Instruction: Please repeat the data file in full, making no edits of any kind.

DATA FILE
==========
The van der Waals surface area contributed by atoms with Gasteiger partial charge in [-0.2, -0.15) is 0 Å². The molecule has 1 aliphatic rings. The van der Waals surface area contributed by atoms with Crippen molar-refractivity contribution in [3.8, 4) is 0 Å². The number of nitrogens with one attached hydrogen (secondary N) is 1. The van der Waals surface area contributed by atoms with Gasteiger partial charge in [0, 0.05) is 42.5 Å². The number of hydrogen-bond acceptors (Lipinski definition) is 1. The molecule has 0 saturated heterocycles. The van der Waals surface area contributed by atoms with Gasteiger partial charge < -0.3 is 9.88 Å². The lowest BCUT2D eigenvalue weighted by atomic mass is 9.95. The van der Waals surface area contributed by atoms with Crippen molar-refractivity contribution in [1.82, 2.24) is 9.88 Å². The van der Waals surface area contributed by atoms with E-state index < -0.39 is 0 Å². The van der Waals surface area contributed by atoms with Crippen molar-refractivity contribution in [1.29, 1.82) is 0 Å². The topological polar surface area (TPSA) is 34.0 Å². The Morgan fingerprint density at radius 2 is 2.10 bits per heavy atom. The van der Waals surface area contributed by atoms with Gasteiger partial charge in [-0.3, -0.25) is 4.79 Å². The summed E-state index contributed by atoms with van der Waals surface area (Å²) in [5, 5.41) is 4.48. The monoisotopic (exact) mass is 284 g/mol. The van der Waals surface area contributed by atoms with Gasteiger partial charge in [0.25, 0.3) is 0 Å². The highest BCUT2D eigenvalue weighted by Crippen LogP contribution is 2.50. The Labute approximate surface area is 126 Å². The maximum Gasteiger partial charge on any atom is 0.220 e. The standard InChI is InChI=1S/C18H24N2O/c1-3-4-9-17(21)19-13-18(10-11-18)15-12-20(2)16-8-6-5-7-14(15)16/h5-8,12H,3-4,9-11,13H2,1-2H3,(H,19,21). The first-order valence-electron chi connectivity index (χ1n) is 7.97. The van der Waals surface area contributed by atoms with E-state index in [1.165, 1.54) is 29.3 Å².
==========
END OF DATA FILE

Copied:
The van der Waals surface area contributed by atoms with Gasteiger partial charge in [-0.2, -0.15) is 0 Å². The molecule has 1 aliphatic rings. The van der Waals surface area contributed by atoms with Crippen molar-refractivity contribution in [3.8, 4) is 0 Å². The number of nitrogens with one attached hydrogen (secondary N) is 1. The van der Waals surface area contributed by atoms with Gasteiger partial charge in [0, 0.05) is 42.5 Å². The number of hydrogen-bond acceptors (Lipinski definition) is 1. The molecule has 0 saturated heterocycles. The van der Waals surface area contributed by atoms with Gasteiger partial charge < -0.3 is 9.88 Å². The lowest BCUT2D eigenvalue weighted by atomic mass is 9.95. The van der Waals surface area contributed by atoms with Crippen molar-refractivity contribution in [1.82, 2.24) is 9.88 Å². The van der Waals surface area contributed by atoms with E-state index < -0.39 is 0 Å². The van der Waals surface area contributed by atoms with Crippen molar-refractivity contribution in [1.29, 1.82) is 0 Å². The topological polar surface area (TPSA) is 34.0 Å². The Morgan fingerprint density at radius 2 is 2.10 bits per heavy atom. The van der Waals surface area contributed by atoms with Gasteiger partial charge in [-0.3, -0.25) is 4.79 Å². The summed E-state index contributed by atoms with van der Waals surface area (Å²) in [5, 5.41) is 4.48. The monoisotopic (exact) mass is 284 g/mol. The van der Waals surface area contributed by atoms with Gasteiger partial charge in [0.25, 0.3) is 0 Å². The highest BCUT2D eigenvalue weighted by Crippen LogP contribution is 2.50. The Labute approximate surface area is 126 Å². The maximum Gasteiger partial charge on any atom is 0.220 e. The standard InChI is InChI=1S/C18H24N2O/c1-3-4-9-17(21)19-13-18(10-11-18)15-12-20(2)16-8-6-5-7-14(15)16/h5-8,12H,3-4,9-11,13H2,1-2H3,(H,19,21). The first-order valence-electron chi connectivity index (χ1n) is 7.97. The van der Waals surface area contributed by atoms with E-state index in [1.165, 1.54) is 29.3 Å².